Since the report came out, attention to the health care workforce for older adults has continued at the National Academies. A follow up report looked at the mental health and substance use workforce for older adults, and a 2016 report focused on the needs of family caregivers. We will continue to focus on the workforce, particularly in the Forum on Aging, Disability, and Independence. For the report itself, the committee set a target date for their recommendations of 2030; they noted that this date was chosen because it allowed enough time to achieve significant progress but not so far in the future that the medical landscape could change too greatly. The committee noted that “the preparation of a competent health care workforce and widespread diffusion of effective models of care will require many years of effort.” Ten years in, we have seen improvements toward achieving some of the recommendations in the report, and hopefully in the next ten years progress toward fully realizing the committee’s vision of care will be even more significant.
Tracy Lustig, D.P.M., M.P.H is a senior program officer with the Health and Medicine Division of the National Academies of Sciences, Engineering, and Medicine (formerly the Institute of Medicine). Dr. Lustig was trained in podiatric medicine and surgery and spent several years in private practice. In 1999, she was awarded a congressional fellowship with the American Association for the Advancement of Science and spent one year working in the office of Ron Wyden of the U.S. Senate.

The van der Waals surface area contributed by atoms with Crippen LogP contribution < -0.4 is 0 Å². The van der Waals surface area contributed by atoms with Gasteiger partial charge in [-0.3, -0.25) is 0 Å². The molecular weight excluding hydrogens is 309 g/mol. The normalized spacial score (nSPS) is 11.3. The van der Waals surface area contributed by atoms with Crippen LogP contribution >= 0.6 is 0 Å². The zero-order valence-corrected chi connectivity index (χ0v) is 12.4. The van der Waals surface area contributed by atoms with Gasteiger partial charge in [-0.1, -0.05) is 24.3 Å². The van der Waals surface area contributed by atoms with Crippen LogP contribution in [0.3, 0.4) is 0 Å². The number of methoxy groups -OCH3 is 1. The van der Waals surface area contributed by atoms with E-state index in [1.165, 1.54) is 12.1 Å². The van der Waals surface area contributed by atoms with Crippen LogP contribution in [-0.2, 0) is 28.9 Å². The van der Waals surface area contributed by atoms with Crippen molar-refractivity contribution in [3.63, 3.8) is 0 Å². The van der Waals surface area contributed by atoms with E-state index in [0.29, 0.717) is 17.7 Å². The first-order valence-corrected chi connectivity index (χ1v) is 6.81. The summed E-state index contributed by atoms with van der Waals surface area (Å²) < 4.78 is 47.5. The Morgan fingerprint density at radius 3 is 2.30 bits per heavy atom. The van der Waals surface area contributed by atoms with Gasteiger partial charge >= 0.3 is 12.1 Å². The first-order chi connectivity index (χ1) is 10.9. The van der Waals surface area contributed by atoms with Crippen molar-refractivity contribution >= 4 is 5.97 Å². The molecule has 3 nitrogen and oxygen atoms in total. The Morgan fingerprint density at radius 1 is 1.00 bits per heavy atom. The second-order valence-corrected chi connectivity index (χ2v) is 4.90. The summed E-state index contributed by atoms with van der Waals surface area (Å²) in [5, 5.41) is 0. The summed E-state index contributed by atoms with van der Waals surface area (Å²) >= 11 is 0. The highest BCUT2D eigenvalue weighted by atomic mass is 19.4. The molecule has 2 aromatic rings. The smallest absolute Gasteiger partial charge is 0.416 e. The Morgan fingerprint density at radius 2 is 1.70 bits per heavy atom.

Dr. Lustig joined the Academies in 2004. Much of her work has focused on the health care workforce and the aging of the U.S. population. She was the study director for consensus studies on the geriatrics workforce, oral health, and ovarian cancer research. She also directed workshops on the oral health workforce, the allied health workforce, telehealth, assistive technologies, home health care, hearing loss, and stereotypes in aging and disability. In 2009, she staffed an Academies-wide initiative on the “Grand Challenges of an Aging Society” and subsequently helped to launch the Forum on Aging, Disability, and Independence, which she currently directs.
Dr. Lustig has a doctor of podiatric medicine degree from Temple University and a master of public health degree with a concentration in health policy from the George Washington University.